In a remote solitude, vanity may still whisper in my ear, that my readers, perhaps, may inquire, whether, in the conclusion of the present work, I am now taking an everlasting farewell. They shall hear all that I know myself, all that I could reveal to the most intimate friend. The motives of action or silence are now equally balanced, nor can I pronounce in my most secret thoughts on which side the scale will preponderate. I cannot dissemble that six ample quartos must have tried, and may have exhausted, the indulgence of the Public; that in the repetition of similar attempts, a successful author has much more to lose than he can hope to gain; that I am now descending into the vale of years; and that the most respectable of my countrymen, the men whom I aspire to imitate, have resigned the pen of history about the same period of their lives. Yet I consider that the annals of ancient and modern times may afford many rich and interesting subjects.; that I am still possessed of health and leisure; that by the practice of writing, some skill and facility must be acquired; and that, in the ardent pursuit of truth and knowledge, I am not conscious of decay. To an active mind, indolence is more painful than labour; and the first months of my liberty will be occupied and amused in the excursions of curiosity and taste. By such temptations I have been sometimes seduced from the rigid duty even of a pleasing and voluntary task; but my time will now be my own; and in the use or abuse

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>f independence, I shall no longer fear my own reproaches or those of my friends. I am fairly entitled to a year of jubilee: next summer and the following winter will rapidly pass away; and experience only can determine whether I shall still prefer the freedom and variety of study to the design and composition of a regular work, which animates, while it confines, the daily application of the author. Caprice and accident may influence my choice; but the dexterity of self-love will contrive to applaud either active industry or philosophic repose. Downing Strert, Mat 1, 1788.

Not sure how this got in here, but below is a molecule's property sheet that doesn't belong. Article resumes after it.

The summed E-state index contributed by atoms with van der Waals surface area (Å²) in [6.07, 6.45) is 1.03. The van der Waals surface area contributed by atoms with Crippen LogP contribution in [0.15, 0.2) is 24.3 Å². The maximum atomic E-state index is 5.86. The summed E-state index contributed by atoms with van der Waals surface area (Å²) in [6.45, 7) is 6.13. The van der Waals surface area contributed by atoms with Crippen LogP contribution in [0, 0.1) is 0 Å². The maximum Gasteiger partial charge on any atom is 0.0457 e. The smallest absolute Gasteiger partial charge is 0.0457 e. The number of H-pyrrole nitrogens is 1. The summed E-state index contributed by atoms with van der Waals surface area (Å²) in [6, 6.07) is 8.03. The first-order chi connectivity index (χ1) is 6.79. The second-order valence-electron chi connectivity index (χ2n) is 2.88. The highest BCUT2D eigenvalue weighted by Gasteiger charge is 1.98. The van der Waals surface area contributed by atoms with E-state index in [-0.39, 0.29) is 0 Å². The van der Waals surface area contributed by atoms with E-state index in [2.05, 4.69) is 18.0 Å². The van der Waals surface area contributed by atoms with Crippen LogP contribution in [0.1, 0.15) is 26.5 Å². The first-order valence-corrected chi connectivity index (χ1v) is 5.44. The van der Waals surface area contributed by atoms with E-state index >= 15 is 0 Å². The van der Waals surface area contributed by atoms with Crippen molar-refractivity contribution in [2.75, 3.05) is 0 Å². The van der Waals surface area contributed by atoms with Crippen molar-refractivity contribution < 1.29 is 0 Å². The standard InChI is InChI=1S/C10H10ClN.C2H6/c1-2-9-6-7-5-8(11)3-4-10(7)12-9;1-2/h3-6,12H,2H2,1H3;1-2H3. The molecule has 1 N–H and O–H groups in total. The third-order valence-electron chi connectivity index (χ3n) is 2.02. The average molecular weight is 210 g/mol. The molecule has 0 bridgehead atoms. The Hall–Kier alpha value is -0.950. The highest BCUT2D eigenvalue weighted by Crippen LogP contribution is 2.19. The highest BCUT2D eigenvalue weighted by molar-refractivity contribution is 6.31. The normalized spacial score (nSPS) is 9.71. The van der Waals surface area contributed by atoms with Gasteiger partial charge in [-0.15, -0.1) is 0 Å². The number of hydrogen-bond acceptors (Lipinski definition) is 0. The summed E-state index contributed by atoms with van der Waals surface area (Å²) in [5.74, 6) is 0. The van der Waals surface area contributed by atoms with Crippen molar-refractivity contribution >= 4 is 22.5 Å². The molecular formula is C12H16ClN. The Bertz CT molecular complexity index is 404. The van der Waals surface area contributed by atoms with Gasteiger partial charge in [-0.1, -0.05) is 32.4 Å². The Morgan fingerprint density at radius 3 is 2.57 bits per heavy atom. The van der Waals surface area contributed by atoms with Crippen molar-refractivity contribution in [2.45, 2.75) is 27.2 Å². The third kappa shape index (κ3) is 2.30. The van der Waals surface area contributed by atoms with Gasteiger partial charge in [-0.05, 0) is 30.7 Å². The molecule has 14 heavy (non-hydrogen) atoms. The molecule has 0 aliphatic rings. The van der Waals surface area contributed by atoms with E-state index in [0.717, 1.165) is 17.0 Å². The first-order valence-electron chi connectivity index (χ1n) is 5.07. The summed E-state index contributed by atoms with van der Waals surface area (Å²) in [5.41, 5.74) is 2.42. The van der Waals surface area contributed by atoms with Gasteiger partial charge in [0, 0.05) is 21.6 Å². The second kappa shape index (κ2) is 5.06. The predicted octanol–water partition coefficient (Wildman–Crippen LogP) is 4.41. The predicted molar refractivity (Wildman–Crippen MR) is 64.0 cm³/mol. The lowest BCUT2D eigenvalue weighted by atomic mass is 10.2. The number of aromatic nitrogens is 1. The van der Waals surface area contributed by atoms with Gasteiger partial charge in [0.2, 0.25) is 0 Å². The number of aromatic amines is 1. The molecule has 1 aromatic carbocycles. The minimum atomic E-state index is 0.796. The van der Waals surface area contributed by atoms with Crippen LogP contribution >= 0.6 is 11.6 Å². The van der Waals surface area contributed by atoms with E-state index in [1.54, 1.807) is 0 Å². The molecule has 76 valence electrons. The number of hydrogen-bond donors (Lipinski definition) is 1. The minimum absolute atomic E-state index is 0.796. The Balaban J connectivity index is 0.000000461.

P.S. I shall embrace this opportunity of introducing two verbal remarks, which have not conveniently offered themselves to my notice. 1. As often as I use the definitions of beyond the Alps, the Rhine, the Danube, <fec., I generally suppose myself at Rome, and afterwards at Constantinople; without observing whether this relative geography may agree with the local, but variable, situation of the reader, or the historian. 2. In proper names of foreign, and especially of Oriental origin, it should be always our aim to express in our English version, a faithful copy of the original. But this rule, which is founded on a just regard to uniformity and truth, must often be relaxed; and the exceptions will be limited or enlarged by the custom of the language, and the taste of the interpreter. Our alphabets may bj often defective: a harsh sound, an uncouth spelling, might offend the ear or the eye of our countrymen; and some words, notoriously corrupt, are fixed, and as it were naturalized, in the vulgar tongue. The prophet Mohammed can no longer be stripped of the famous, though improper, appellation of Mahomet: the wellknown cities of Aleppo, Damascus, and Cairo, would almost be lost in the strange descriptions of Hcdeb, Damashk, and Al Cahira: the titles and offices of the Ottoman empire are fashioned by the practice of three hundred years; and we are pleased to blend the three Chinese monosyllables, Con-fu-tzee, in the respectable name of Confucius, or even to adopt the Portuguese corruption of Mandarin. But I would vary the use of Zoroaster and Zerdiuht, as I drew my information from Greece or Persia: since our connexion with India, the genuine Timour is restored to the throne of Tamerlane: our most correct writers have retrenched the Al, the superfluous article, from the Koran: and we escape an ambiguous termination, by adopting Moslem instead of Mussulmen, in the plural number. In these, and in a thousand examples, the shades of distinction are often minute; and I can feel, where I cannot explain, the motives of my choice.